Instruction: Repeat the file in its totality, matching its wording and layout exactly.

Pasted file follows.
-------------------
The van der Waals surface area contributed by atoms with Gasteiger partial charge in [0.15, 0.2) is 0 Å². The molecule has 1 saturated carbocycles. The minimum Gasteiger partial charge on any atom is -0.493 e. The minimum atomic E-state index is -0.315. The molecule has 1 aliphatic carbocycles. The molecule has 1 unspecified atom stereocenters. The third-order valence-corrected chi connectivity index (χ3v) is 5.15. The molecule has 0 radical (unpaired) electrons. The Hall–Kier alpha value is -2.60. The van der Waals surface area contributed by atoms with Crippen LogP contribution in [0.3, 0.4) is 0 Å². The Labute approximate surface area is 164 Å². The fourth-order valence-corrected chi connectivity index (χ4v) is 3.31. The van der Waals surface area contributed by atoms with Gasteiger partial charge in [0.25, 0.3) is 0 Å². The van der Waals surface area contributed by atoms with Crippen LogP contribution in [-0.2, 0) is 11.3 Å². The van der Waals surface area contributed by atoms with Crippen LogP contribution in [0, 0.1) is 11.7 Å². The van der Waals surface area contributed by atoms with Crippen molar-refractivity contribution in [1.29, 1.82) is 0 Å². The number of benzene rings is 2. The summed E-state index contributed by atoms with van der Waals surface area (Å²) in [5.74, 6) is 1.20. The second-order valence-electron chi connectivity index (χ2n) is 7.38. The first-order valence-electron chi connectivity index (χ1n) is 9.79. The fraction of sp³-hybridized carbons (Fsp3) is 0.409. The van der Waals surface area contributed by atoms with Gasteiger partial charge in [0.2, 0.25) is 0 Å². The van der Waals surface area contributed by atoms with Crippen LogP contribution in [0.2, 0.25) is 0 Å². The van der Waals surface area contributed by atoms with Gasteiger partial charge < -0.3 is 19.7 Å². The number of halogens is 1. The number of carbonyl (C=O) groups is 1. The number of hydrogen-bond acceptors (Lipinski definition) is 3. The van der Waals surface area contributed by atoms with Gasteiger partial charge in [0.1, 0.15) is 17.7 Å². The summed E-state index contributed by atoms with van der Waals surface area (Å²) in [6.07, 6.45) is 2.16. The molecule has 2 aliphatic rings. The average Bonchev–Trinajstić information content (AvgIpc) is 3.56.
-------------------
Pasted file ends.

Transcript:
The van der Waals surface area contributed by atoms with Gasteiger partial charge in [0.15, 0.2) is 0 Å². The molecule has 1 saturated carbocycles. The minimum Gasteiger partial charge on any atom is -0.493 e. The minimum atomic E-state index is -0.315. The molecule has 1 aliphatic carbocycles. The molecule has 1 unspecified atom stereocenters. The third-order valence-corrected chi connectivity index (χ3v) is 5.15. The molecule has 0 radical (unpaired) electrons. The Hall–Kier alpha value is -2.60. The van der Waals surface area contributed by atoms with Crippen LogP contribution in [0.3, 0.4) is 0 Å². The Labute approximate surface area is 164 Å². The fourth-order valence-corrected chi connectivity index (χ4v) is 3.31. The van der Waals surface area contributed by atoms with Gasteiger partial charge in [0.25, 0.3) is 0 Å². The van der Waals surface area contributed by atoms with Crippen LogP contribution in [-0.2, 0) is 11.3 Å². The van der Waals surface area contributed by atoms with Crippen LogP contribution in [0, 0.1) is 11.7 Å². The van der Waals surface area contributed by atoms with Crippen molar-refractivity contribution in [1.29, 1.82) is 0 Å². The number of benzene rings is 2. The summed E-state index contributed by atoms with van der Waals surface area (Å²) in [5.74, 6) is 1.20. The second-order valence-electron chi connectivity index (χ2n) is 7.38. The first-order valence-electron chi connectivity index (χ1n) is 9.79. The fraction of sp³-hybridized carbons (Fsp3) is 0.409. The van der Waals surface area contributed by atoms with Gasteiger partial charge in [0.2, 0.25) is 0 Å². The van der Waals surface area contributed by atoms with Crippen LogP contribution in [0.2, 0.25) is 0 Å². The van der Waals surface area contributed by atoms with Gasteiger partial charge < -0.3 is 19.7 Å². The number of halogens is 1. The number of carbonyl (C=O) groups is 1. The number of hydrogen-bond acceptors (Lipinski definition) is 3. The van der Waals surface area contributed by atoms with Gasteiger partial charge in [0.1, 0.15) is 17.7 Å². The summed E-state index contributed by atoms with van der Waals surface area (Å²) in [6.07, 6.45) is 2.16. The molecule has 2 aliphatic rings. The average Bonchev–Trinajstić information content (AvgIpc) is 3.56.